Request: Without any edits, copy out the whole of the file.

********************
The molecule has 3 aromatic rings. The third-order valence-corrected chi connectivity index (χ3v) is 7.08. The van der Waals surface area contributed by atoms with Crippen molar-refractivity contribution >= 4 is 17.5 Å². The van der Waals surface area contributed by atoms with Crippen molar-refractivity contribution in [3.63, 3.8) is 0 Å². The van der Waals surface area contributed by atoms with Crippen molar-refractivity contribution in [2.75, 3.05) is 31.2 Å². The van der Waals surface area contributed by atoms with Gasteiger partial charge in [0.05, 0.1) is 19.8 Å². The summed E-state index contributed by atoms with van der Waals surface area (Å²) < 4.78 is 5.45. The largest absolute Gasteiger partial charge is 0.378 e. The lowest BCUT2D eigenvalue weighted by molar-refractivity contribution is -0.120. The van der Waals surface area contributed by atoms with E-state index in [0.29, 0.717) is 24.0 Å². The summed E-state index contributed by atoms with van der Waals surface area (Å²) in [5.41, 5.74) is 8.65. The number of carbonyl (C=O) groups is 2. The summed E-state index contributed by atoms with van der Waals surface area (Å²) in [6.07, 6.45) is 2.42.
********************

The molecule has 3 aromatic rings. The third-order valence-corrected chi connectivity index (χ3v) is 7.08. The van der Waals surface area contributed by atoms with Crippen molar-refractivity contribution >= 4 is 17.5 Å². The van der Waals surface area contributed by atoms with Crippen molar-refractivity contribution in [3.63, 3.8) is 0 Å². The van der Waals surface area contributed by atoms with Crippen molar-refractivity contribution in [2.75, 3.05) is 31.2 Å². The van der Waals surface area contributed by atoms with Gasteiger partial charge in [0.05, 0.1) is 19.8 Å². The summed E-state index contributed by atoms with van der Waals surface area (Å²) < 4.78 is 5.45. The largest absolute Gasteiger partial charge is 0.378 e. The lowest BCUT2D eigenvalue weighted by molar-refractivity contribution is -0.120. The van der Waals surface area contributed by atoms with E-state index in [0.29, 0.717) is 24.0 Å². The summed E-state index contributed by atoms with van der Waals surface area (Å²) in [5.41, 5.74) is 8.65. The number of carbonyl (C=O) groups is 2. The summed E-state index contributed by atoms with van der Waals surface area (Å²) in [6.07, 6.45) is 2.42.